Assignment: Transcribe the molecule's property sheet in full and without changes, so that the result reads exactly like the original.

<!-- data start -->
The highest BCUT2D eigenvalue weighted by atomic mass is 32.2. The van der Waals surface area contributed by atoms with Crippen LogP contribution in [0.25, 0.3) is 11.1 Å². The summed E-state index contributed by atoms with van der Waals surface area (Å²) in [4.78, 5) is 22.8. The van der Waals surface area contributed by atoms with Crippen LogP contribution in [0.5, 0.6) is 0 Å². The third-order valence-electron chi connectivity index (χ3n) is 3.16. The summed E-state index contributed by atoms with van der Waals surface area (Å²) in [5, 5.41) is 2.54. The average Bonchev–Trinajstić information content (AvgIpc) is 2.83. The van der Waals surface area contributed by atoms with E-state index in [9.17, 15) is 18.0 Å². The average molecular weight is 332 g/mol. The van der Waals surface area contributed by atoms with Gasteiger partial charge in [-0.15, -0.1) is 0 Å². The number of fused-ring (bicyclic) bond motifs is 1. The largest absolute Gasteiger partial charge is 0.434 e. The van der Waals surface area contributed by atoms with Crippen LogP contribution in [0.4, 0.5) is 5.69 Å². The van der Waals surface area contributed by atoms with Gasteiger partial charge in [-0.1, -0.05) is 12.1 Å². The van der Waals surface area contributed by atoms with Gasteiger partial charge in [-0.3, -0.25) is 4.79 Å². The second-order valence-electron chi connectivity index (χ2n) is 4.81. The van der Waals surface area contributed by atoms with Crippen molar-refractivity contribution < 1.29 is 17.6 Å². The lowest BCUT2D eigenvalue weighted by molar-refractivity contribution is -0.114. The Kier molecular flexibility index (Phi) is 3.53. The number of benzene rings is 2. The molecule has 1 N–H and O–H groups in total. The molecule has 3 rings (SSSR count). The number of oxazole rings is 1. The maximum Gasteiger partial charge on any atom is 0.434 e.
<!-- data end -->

The highest BCUT2D eigenvalue weighted by atomic mass is 32.2. The van der Waals surface area contributed by atoms with Crippen LogP contribution in [0.25, 0.3) is 11.1 Å². The summed E-state index contributed by atoms with van der Waals surface area (Å²) in [4.78, 5) is 22.8. The van der Waals surface area contributed by atoms with Crippen LogP contribution in [0.5, 0.6) is 0 Å². The third-order valence-electron chi connectivity index (χ3n) is 3.16. The summed E-state index contributed by atoms with van der Waals surface area (Å²) in [5, 5.41) is 2.54. The average Bonchev–Trinajstić information content (AvgIpc) is 2.83. The van der Waals surface area contributed by atoms with E-state index in [9.17, 15) is 18.0 Å². The average molecular weight is 332 g/mol. The van der Waals surface area contributed by atoms with Gasteiger partial charge in [-0.15, -0.1) is 0 Å². The number of fused-ring (bicyclic) bond motifs is 1. The largest absolute Gasteiger partial charge is 0.434 e. The van der Waals surface area contributed by atoms with Crippen LogP contribution in [0.4, 0.5) is 5.69 Å². The van der Waals surface area contributed by atoms with Gasteiger partial charge in [-0.1, -0.05) is 12.1 Å². The van der Waals surface area contributed by atoms with Gasteiger partial charge in [-0.3, -0.25) is 4.79 Å². The second-order valence-electron chi connectivity index (χ2n) is 4.81. The van der Waals surface area contributed by atoms with Crippen molar-refractivity contribution < 1.29 is 17.6 Å². The lowest BCUT2D eigenvalue weighted by molar-refractivity contribution is -0.114. The Kier molecular flexibility index (Phi) is 3.53. The number of benzene rings is 2. The molecule has 1 N–H and O–H groups in total. The molecule has 3 rings (SSSR count). The number of oxazole rings is 1. The maximum Gasteiger partial charge on any atom is 0.434 e.